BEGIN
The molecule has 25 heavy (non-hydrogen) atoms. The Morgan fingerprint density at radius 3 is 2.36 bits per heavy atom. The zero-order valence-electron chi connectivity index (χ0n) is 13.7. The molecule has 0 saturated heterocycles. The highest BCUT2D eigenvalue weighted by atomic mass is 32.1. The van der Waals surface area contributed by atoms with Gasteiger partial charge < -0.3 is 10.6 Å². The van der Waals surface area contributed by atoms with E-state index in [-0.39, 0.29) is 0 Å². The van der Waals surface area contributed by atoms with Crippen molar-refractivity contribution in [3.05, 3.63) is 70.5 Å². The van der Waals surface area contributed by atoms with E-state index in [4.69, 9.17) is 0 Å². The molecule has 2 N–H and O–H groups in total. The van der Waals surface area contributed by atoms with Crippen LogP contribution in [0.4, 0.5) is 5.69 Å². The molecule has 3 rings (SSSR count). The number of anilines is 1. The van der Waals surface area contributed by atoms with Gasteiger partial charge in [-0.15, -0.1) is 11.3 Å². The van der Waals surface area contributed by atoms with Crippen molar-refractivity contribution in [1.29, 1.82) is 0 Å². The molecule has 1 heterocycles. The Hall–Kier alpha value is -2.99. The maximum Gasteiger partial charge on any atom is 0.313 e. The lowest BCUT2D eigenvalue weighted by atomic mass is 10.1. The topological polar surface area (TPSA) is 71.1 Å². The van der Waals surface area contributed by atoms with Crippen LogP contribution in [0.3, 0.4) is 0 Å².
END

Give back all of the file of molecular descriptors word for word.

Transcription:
The molecule has 25 heavy (non-hydrogen) atoms. The Morgan fingerprint density at radius 3 is 2.36 bits per heavy atom. The zero-order valence-electron chi connectivity index (χ0n) is 13.7. The molecule has 0 saturated heterocycles. The highest BCUT2D eigenvalue weighted by atomic mass is 32.1. The van der Waals surface area contributed by atoms with Gasteiger partial charge < -0.3 is 10.6 Å². The van der Waals surface area contributed by atoms with E-state index in [-0.39, 0.29) is 0 Å². The van der Waals surface area contributed by atoms with Crippen molar-refractivity contribution in [3.05, 3.63) is 70.5 Å². The van der Waals surface area contributed by atoms with E-state index in [4.69, 9.17) is 0 Å². The molecule has 2 N–H and O–H groups in total. The van der Waals surface area contributed by atoms with Crippen LogP contribution in [0.4, 0.5) is 5.69 Å². The molecule has 3 rings (SSSR count). The number of anilines is 1. The van der Waals surface area contributed by atoms with Gasteiger partial charge in [-0.15, -0.1) is 11.3 Å². The van der Waals surface area contributed by atoms with Crippen molar-refractivity contribution in [1.29, 1.82) is 0 Å². The molecule has 1 heterocycles. The Hall–Kier alpha value is -2.99. The maximum Gasteiger partial charge on any atom is 0.313 e. The lowest BCUT2D eigenvalue weighted by atomic mass is 10.1. The topological polar surface area (TPSA) is 71.1 Å². The van der Waals surface area contributed by atoms with Crippen LogP contribution in [0.3, 0.4) is 0 Å².